The Kanhpurias were chiefly confined to pargana Gaura Jamo, almost the whole of which belonged to them. The Bais were scattered about in small groups.Another important branch of the land owning clans was the house of Raj Sah. Raj Sah had three sons, Ishri Singh, Chakrasen Singh and Rup Chand. From Ishari Singh, after nine generations came Bijai Chand, who had three sons. Harkaran Deo. Jit Rai, and Jionarain.

Harkaran Deo was the ancestor of Nanemau taluqdar; the descendants of Jit Rai were the owners of Meopur Dahla, Meopur Dhaurua, and Bhadaiyan; and from Jionarain descended the Raja of Dera. The fourth descendant of Jionarain led the first of the six colonies of Rajkumars across the Gomti and planted himself at Dera on the banks of the river. This house became one of the main branches of the Bachgotis of Sultanpur.

At the beginning of the nineteenth century Babu Madho Singh, eleventh in descent from Jionarain was the rular of the estate which consisted of 101 villages. Babu Madho Singh who is remembered as the successful leader and who managed his property well died in 1823. He was succeeded by his widow, Thakurain Dariao Kunwar, a most remarkable woman, who through toil and turmoil not only bravely held her own, but added to her estates than her husband had done in his life time. The direct line of succession had ended with the death of Thakurain's husband, Babu Madho singh. The Next male collateral heir was Babu Rustam Sah, whom Thakurain disliked. Babu Rustam Sah was in the service of Maharaja Man Singh, the nazim of the day and with his help succeeded in capturing Thakurain and made her write a deed in his favour. That formidable woman, whose pride was hurt grieved for a few months and died. Rustam Sah was given the possession of the property by the nazim. Rustam Sah came to know later that the nazim had ulterior motives in helping him. A fight would have followed and Rustam would have killed nazim, but for a pandit who advised him that the time was not propitious.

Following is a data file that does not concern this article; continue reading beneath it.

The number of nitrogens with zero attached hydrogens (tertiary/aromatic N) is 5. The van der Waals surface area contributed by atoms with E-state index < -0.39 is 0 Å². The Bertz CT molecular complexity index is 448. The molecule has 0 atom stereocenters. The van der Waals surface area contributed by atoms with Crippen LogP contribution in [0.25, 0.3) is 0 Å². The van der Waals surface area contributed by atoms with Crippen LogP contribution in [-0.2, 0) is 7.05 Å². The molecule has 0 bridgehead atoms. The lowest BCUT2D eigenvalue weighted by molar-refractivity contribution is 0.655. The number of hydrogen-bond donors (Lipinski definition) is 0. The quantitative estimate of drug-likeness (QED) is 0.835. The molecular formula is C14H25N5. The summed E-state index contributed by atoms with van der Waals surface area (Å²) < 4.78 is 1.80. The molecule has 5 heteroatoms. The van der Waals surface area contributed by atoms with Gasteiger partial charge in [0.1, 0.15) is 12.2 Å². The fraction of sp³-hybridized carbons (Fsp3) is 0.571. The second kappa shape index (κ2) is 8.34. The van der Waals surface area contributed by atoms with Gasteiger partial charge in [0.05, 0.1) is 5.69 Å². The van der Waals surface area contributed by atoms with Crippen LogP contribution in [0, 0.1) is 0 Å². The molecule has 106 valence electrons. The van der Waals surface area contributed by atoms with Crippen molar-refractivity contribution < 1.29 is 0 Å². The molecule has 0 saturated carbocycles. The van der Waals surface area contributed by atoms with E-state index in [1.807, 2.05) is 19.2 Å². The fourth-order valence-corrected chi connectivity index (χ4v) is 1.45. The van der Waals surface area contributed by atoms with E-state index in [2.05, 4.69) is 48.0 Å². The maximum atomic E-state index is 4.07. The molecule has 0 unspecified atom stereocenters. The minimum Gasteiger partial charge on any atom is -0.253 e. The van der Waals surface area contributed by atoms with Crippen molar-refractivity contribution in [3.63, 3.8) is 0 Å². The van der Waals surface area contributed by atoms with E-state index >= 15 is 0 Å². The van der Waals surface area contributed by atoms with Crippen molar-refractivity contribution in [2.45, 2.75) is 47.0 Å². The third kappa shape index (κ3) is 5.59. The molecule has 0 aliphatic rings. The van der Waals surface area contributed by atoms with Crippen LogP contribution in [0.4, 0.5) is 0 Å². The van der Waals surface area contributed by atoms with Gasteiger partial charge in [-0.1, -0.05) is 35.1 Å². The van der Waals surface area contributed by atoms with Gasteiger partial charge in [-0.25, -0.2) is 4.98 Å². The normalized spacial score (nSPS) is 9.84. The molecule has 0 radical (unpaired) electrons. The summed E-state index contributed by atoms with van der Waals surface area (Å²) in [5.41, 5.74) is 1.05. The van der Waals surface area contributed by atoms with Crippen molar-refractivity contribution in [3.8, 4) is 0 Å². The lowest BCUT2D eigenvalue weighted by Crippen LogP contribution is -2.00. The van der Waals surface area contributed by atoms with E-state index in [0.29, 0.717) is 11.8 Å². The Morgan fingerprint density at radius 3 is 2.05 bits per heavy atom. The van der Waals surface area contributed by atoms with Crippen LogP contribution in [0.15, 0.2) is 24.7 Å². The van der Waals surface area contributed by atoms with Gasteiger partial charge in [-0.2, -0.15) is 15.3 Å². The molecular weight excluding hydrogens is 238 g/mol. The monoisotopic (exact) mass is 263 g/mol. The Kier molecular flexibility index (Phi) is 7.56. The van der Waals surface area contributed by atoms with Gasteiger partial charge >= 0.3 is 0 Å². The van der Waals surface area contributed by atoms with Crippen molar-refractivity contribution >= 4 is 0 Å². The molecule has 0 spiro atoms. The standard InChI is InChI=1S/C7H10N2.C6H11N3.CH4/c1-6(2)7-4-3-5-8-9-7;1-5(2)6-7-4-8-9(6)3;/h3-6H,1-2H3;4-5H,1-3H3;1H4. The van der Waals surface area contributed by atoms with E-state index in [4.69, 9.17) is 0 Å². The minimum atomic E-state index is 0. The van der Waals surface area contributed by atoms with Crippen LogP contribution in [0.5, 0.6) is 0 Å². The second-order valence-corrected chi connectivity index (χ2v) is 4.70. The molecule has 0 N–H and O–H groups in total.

Later, Rustam Sah sought asylum across the British border and was made the taluqdar of Dera, which consisted of 336 villages. Rustam Sah rendered excellent service during the Mutiny. He died in 1877 and was succeeded by his nephew, Raja Rudra Pratap Singh.Bariar Singh.

 The youngest brother of Rustam Sah, received an estate of 20 villages and three pattis in the parganas of Baraunsa and Aldemau in return for services rendered during the Mutiny. This property was known as Damodra or Sultanpur.

All these local rajas were under the control of Dilli Hukumat and Nawabs of Avadh. 

Demographics As of 2001 India census, [1] Sultanpur had a population of 100,085. Males constitute 53% of the population and females 47%. Sultanpur has an average literacy rate of 92.5,higher than the national average of 59.5%: male literacy is 97%, and female literacy is 88%. In Sultanpur, 13% of the population is under 7 years of age.

 

KRITIKA DWIVEDI PIYUSH GUPTA RIZWAN A. KHAN